Fire up the espresso press. An award-winning job training program that’s helped brew success for hundreds of at-risk youth in Surrey, Cloverdale and Langley has been saved.
New funding sources have been found to re-launch the popular Baristas program, held up as a model by the business community for giving youth a foot in the door of the labour market by helping them overcome barriers to employment.
The program was axed in March, after Surrey’s Pacific Community Resources Society learned the federal government would not renew its contract under the Skills Link employment program.
Students, staff and supporters even gathered for a final wrap-up party.
Offered through PCRS, Starbucks Coffee Canada, the program was a unique partnership between a non-profit agency, the private sector, the Surrey School District, and the federal government.
On July 16, the program resumed operations in Surrey, thanks to partial funding from two new sources: the Aboriginal Community Career Employment Society (ACCESS), which offers the BladeRunners youth employment program, and the B.C. Ministry of Jobs, Tourism and Innovation.
Staff and supporters are feeling immense relief, said Ryan Paulson, Community Engagement Coordinator for Pacific Community Services, or PCS.
“We’ve had this program since 2003,” Paulson said. “It makes such a difference for the youths who enroll.
You go to a ton of graduation ceremonies and you could see the life-altering impact. It was a shame to lose it.”
As word spread about the program’s demise last spring, “people just kind of came knocking on our door” with offers of help, Paulson said. “That led to discussions on what we could do to get it going.”
The new funding doesn’t match previous levels, so only one full-time staffer can be hired instead of two, something it’s hoped will change once additional partners come on board.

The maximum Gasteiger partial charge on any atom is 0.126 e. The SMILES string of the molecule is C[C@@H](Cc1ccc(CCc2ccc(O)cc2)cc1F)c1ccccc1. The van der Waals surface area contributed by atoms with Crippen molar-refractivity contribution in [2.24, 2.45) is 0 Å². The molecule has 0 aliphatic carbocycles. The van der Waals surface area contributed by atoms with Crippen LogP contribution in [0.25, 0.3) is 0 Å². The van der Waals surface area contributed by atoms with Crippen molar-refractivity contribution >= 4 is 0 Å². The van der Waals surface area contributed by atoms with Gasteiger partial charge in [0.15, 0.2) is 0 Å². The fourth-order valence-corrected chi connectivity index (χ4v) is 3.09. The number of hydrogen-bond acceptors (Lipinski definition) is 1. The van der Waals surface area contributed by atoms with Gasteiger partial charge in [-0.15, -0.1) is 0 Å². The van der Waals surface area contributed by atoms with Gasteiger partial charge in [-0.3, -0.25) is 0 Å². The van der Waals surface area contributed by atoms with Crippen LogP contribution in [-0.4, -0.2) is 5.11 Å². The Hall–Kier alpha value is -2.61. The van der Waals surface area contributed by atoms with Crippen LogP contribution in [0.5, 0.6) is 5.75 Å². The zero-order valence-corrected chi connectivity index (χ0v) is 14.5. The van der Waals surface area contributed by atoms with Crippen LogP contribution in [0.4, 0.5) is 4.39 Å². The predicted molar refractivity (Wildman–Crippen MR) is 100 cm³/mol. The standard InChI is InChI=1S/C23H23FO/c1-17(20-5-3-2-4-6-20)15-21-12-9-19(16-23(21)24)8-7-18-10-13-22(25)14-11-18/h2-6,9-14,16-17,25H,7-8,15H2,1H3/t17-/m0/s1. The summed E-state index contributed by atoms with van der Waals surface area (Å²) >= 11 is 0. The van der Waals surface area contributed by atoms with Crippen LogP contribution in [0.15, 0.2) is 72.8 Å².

“We are actively looking for other public and private sector organizations who want to come on board and contribute to this initiative,” Kay Sarai, manager of employment and community services at PCRS, said, adding it’s a great way to give back the community.
Over the past decade, the program has helped hundreds of youth overcome serious barriers to employment, such as addiction and abuse.
Participants go through an intensive, six-week life skills program, followed by a nine-week, paid work placement at Starbucks – including locations in Cloverdale – where they are treated like any other employee and held to the same expectations.
Many successful graduates were offered jobs at Starbucks upon completion.
Paulson said the program is a solid example of how multi-sector partnerships can work: the school district provides school credit for the participants, the service agencies help deliver the program, and a corporation provides work experience and often permanent jobs for successful graduates.
It represents a second chance that many of the candidates wouldn’t otherwise receive.
“It really gives them a chance to turn things around in a critical point in their lives,” he said.